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Third International Conference on the Fantastic in the Arts, Program
Page 38
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International Conference on the Fantastic in the Arts. Third International Conference on the Fantastic in the Arts, Program - Page 38. March 10, 1982 - March 13, 1982. Special Collections, University of Houston Libraries. University of Houston Digital Library. Web. October 23, 2020. https://digital.lib.uh.edu/collection/1984_003/item/1216/show/1210.

Disclaimer: This is a general citation for reference purposes. Please consult the most recent edition of your style manual for the proper formatting of the type of source you are citing. If the date given in the citation does not match the date on the digital item, use the more accurate date below the digital item.

International Conference on the Fantastic in the Arts. (March 10, 1982 - March 13, 1982). Third International Conference on the Fantastic in the Arts, Program - Page 38. Fritz Leiber Science Fiction & Fantasy Convention Flyers & Programs. Special Collections, University of Houston Libraries. Retrieved from https://digital.lib.uh.edu/collection/1984_003/item/1216/show/1210

Disclaimer: This is a general citation for reference purposes. Please consult the most recent edition of your style manual for the proper formatting of the type of source you are citing. If the date given in the citation does not match the date on the digital item, use the more accurate date below the digital item.

International Conference on the Fantastic in the Arts, Third International Conference on the Fantastic in the Arts, Program - Page 38, March 10, 1982 - March 13, 1982, Fritz Leiber Science Fiction & Fantasy Convention Flyers & Programs, Special Collections, University of Houston Libraries, accessed October 23, 2020, https://digital.lib.uh.edu/collection/1984_003/item/1216/show/1210.

Disclaimer: This is a general citation for reference purposes. Please consult the most recent edition of your style manual for the proper formatting of the type of source you are citing. If the date given in the citation does not match the date on the digital item, use the more accurate date below the digital item.

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Compound Item Description
Title Third International Conference on the Fantastic in the Arts, Program
Creator (LCNAF)
  • International Conference on the Fantastic in the Arts
Date March 10, 1982 - March 13, 1982
Description Program book for the Third International Conference on the Fantastic in the Arts.
Donor Leiber, Fritz; Leiber, Justin
Subject.Topical (LCSH)
  • Science fiction conventions
  • Fantasy fiction
  • Science fiction
Subject.Name (LCNAF)
  • Leiber, Fritz
  • Stoppard, Tom
  • Ellmann, Richard
  • Delany, Samuel R.
  • Ellison, Harlan
  • Pohl, Frederik
  • Aldiss, Brian W.
  • Wolfe, Gene
  • Gunn, James E.
  • Malzberg, Barry N.
  • DiFate, Vincent
  • International Conference on the Fantastic in the Arts
Subject.Name (Local)
  • Digby, John
Subject.Geographic (TGN)
  • Boca Raton, Florida
Genre (AAT)
  • brochures
Language English
Type (DCMI)
  • Text
Original Item Location ID 1984-003, Box 57, Folder 14
ArchivesSpace URI /repositories/2/archival_objects/5286
Original Collection Fritz Leiber Papers
Digital Collection Fritz Leiber Science Fiction & Fantasy Convention Flyers & Programs
Digital Collection URL http://digital.lib.uh.edu/1984_003
Repository Special Collections, University of Houston Libraries
Repository URL http://info.lib.uh.edu/about/campus-libraries-collections/special-collections
Use and Reproduction Rights Undetermined
File Name index.cpd
Item Description
Title Page 38
Format (IMT)
  • image/jpeg
File Name uhlib_1984_003_b057_f014_040_039.jpg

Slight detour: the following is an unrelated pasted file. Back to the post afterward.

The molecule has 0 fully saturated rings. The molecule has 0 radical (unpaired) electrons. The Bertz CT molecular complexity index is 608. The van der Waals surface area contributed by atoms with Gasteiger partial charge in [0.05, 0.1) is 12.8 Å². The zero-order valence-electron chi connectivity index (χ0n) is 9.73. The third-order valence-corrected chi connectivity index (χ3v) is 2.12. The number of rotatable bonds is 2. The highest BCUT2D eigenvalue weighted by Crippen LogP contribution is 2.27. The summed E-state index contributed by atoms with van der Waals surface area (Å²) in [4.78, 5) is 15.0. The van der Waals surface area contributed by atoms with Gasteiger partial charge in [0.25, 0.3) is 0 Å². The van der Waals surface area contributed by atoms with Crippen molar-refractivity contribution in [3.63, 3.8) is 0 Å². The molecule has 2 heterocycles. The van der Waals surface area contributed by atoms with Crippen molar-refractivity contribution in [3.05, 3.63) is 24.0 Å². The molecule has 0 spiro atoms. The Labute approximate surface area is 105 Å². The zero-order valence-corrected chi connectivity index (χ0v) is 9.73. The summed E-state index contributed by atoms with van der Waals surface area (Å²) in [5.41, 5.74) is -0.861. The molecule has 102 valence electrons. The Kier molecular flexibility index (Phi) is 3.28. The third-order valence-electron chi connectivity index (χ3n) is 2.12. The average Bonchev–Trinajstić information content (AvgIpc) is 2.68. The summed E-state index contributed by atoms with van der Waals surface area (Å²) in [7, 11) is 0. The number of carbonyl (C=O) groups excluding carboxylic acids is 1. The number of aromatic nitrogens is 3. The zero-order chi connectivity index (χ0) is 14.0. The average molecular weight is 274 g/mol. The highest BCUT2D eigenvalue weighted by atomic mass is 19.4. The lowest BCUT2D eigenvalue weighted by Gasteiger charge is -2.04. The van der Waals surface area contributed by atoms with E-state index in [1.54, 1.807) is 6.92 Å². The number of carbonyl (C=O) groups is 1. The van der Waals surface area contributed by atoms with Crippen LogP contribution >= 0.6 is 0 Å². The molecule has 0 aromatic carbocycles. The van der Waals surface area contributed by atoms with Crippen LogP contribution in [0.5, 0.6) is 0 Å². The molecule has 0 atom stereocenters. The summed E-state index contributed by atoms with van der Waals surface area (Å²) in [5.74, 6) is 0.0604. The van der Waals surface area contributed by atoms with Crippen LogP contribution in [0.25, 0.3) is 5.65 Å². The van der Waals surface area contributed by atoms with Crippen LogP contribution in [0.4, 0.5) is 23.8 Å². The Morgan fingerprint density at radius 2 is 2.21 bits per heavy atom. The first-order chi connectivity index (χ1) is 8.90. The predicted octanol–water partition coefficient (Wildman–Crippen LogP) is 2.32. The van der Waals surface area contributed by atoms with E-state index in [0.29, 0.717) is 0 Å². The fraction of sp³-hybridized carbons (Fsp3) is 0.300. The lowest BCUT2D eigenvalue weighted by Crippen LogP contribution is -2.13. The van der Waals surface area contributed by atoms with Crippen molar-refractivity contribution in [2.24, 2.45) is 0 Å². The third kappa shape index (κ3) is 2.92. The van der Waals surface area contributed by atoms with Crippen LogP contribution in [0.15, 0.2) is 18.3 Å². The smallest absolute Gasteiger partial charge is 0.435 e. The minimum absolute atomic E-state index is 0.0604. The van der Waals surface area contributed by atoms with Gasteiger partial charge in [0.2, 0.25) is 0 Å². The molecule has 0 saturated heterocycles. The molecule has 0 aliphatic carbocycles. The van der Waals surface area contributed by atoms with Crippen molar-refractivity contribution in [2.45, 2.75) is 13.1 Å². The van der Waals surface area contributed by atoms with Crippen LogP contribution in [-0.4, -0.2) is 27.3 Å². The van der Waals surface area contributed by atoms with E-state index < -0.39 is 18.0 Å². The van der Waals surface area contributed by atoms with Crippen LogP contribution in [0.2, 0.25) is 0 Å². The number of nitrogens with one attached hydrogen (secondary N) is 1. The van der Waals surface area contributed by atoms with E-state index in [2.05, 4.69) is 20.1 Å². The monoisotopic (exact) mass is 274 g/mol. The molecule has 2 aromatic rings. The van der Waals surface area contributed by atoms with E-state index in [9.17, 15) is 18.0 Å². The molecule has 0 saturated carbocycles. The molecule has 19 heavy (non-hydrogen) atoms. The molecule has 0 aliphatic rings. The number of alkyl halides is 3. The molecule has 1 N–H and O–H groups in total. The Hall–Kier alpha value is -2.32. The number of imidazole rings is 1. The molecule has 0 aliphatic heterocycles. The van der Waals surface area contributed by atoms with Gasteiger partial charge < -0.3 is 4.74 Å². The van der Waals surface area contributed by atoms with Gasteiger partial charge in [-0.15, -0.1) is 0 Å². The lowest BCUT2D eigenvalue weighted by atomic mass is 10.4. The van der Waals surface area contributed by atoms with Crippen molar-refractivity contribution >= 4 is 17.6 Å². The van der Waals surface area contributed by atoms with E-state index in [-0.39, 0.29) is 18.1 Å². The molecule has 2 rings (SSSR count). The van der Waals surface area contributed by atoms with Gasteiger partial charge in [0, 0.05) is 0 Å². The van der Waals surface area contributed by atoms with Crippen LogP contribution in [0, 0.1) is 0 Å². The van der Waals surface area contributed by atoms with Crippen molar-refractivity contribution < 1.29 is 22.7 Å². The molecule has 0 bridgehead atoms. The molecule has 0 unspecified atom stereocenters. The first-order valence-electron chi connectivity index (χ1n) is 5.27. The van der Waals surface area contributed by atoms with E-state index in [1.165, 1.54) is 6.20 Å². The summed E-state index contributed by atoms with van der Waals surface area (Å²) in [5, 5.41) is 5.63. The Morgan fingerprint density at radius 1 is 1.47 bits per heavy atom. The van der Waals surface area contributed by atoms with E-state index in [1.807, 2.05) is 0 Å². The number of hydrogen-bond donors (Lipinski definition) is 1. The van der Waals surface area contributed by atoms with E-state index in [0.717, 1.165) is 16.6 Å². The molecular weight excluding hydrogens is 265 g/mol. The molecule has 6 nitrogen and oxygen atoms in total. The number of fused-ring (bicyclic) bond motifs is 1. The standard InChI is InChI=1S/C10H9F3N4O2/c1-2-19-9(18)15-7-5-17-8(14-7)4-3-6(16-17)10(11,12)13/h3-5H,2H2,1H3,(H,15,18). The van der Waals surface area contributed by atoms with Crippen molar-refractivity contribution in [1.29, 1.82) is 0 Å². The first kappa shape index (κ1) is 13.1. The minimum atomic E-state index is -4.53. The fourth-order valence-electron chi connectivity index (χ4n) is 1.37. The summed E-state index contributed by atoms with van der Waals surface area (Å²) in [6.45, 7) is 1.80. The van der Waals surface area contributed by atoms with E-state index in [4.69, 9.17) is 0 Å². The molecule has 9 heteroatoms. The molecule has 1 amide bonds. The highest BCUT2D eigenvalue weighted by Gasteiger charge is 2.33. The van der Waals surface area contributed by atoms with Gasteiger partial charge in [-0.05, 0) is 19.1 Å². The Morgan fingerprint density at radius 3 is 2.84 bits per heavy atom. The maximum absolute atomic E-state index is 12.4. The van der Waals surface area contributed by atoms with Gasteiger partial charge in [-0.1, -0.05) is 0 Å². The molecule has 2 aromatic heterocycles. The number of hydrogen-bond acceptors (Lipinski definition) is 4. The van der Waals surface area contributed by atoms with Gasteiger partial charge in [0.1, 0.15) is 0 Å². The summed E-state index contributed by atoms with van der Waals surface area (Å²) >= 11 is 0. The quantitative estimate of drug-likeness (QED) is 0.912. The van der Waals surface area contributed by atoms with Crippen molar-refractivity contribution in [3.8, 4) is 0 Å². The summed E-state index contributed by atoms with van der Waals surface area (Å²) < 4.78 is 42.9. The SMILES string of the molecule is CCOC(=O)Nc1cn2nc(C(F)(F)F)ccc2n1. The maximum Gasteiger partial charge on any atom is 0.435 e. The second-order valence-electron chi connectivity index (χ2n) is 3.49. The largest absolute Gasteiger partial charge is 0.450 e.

Transcript 70 CRITICAL APPROACHES TO SCIENCE FICTION - IV Room 108 CHAIR: Joe Sanders, Lakeland Community College, Ohio. DON W. SEIKER, New Hampshire College, "H. G. Wells Goes to the Movies: The Making and Meaning of Things to Come." In 1936 Things to the Korda-Menzies film production of Come provided millions of viewers with H. G. Wells and the moviegoer misgiving problems denounced and for conceived accuratel forth in ' ideas about history, government, warfare very future of mankind. The modern is likely to have some serious s about most of Wells' solutions to the the film so facilely resolves. Wells was for pandering to the gods of progress creating the most lopsided Utopia ever Yet in many ways the film does not y reflect or agree with his beliefs set the book, The Shape of Things to Come. ROBERT M. PHILMUS, Concordia University - Montreal, "Mechanical Operations of the Spirit and A Tale of a Tub." Arguing that Swift's Tale of a Gulliver's Travels, is science fiction Tub, like in the science is sense of being a fiction based upon uphill work. Yet improbable as it may seem, the theory of madness that is in all respects central to the Tale does bear enough of a parodistic resemblance to mechanical accounts of the spirit propounded by Joseph Glanvill, Thomas Willis, and lesser known hypothesizers on the subject to suggest that this most fantastical aspect of the Tale does have scientific basis. Swift's possible "sources" here underscore what he is doing in the Tale as a whole: turning the modern penchant for mechanistic theorizing against modernity itself. GREGORY RENAULT, Tacoma, Washington, "The Dynamic Mirror: Darko Suvin's Estranged Literary Theory." Darko Suvin's definition of SF as "cognitive estrangement" is one of the most significant attempts to explore the relation between art and politics in SF literature. This paper critically examines Suvin's project, systematically illuminating the hidden assumptions, implicit concepts and contradictory effects of his literary theory. Analysis of fundamental terms such as estrangement and cognition, as well as Suvin's basic delimitation of the genre in his genre criticism and history, points to the flaws inherent in his attempt to construct a formalist basis for political criticism of SF. No Victorian social thinker more linked his political views to the reconstruction of past societies through myth and history than William Morris. At the height of his period of active socialist activity Morris began in his imaginative writings to recreate history along similiar lines. This paper refers to Morris' writings on medieval culture and the history of socialism in order to compare The Roots of the Mountains with News From Nowhere. In the process, it examines how The Roots of the Mountain's fantasy of an early medieval society represents the constraints and the strengths of his Utopian strain of revolutionary communism. GARY AHO, University of Massachusetts, "William Morris, Iceland, and the Late Prose Romances." In the Icelandic Journals, William Morris registers his response to Thing-Vellir with the following words: "once again that thin thread of insight and imagination, which comes so seldom to us, and is such a joy when it comes, did not fail me at the sight of the greatest marvel and most storied place of Iceland." This paper shall discuss what insights might have provided Morris, mentioning how several other critics have interpreted Iceland's significance to Morris. It shall then point out the ways that Iceland's geography and story seem to merge, becoming threads in the tapestries of his late prose romances. FREDERICK KIRCHHOFF, Indiana University-Purdue University, "William Morris' Anti-Books." William Morris' late prose romances were written in response to what he called "the plague of books" characteristics of nineteenth-century industrial society. Their archaic diction and typographical format (in the Kelmscott editions for which they were specifically written) block easy reading. This distrust of the printed word has its internal counterpart in the treatment of written texts within the narratives, where books are either dangerous or at least misleading. Together, these facts suggest an opposition between the story and the written form in which it appears. The romances force the reader to dissociate the story from its text and thus create an illusion of the timeless independence of the story. 72 MONSTERS IN ARTHURIAN LORE Suite 112 CHAIR: Thomas E. Vesce, Mercy College - New York. JOEL FEIMER, Mercy College, Michel: The Significance Arthurian Epic." "The Giant of Mont St. of the Monstrous in 71 WILLIAM MORRIS Room 110 CHAIR: Richard Mathews, University of Tampa. FLORENCE BOOS, University of Iowa, "The Roots of the Mountains as a Pre-Socialist History." In the early twelfth century versions of Arthur's story may be found the episode of Arthur's encounter with the Giant of Mont St. Michel. Geoffrey of Monmouth, Wace, and Layamon all present Arthur's confrontation with the monstrous giant in terms which make the struggle emblematic of Arthur's career as a whole and the significance which the British king has by virtue of his exploits. The Giant represents the demonic; Arthur is the avenging agent of divine providence 39